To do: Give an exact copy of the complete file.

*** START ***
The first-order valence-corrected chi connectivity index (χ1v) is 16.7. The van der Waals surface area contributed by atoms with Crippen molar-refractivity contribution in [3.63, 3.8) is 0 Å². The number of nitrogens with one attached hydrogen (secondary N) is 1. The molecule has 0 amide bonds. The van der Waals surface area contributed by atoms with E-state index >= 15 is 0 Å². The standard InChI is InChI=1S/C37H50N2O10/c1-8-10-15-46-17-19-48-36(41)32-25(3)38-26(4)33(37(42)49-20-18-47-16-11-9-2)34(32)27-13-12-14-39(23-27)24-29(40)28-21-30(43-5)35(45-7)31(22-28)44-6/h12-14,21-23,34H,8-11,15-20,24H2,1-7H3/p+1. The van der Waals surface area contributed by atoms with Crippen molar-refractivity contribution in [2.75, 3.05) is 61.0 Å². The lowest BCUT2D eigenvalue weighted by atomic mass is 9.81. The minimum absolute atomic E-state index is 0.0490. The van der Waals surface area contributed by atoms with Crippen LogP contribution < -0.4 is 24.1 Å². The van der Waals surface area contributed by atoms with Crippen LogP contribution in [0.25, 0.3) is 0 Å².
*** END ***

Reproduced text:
The first-order valence-corrected chi connectivity index (χ1v) is 16.7. The van der Waals surface area contributed by atoms with Crippen molar-refractivity contribution in [3.63, 3.8) is 0 Å². The number of nitrogens with one attached hydrogen (secondary N) is 1. The molecule has 0 amide bonds. The van der Waals surface area contributed by atoms with E-state index >= 15 is 0 Å². The standard InChI is InChI=1S/C37H50N2O10/c1-8-10-15-46-17-19-48-36(41)32-25(3)38-26(4)33(37(42)49-20-18-47-16-11-9-2)34(32)27-13-12-14-39(23-27)24-29(40)28-21-30(43-5)35(45-7)31(22-28)44-6/h12-14,21-23,34H,8-11,15-20,24H2,1-7H3/p+1. The van der Waals surface area contributed by atoms with Crippen molar-refractivity contribution in [2.75, 3.05) is 61.0 Å². The lowest BCUT2D eigenvalue weighted by atomic mass is 9.81. The minimum absolute atomic E-state index is 0.0490. The van der Waals surface area contributed by atoms with Crippen LogP contribution < -0.4 is 24.1 Å². The van der Waals surface area contributed by atoms with Crippen LogP contribution in [0.25, 0.3) is 0 Å².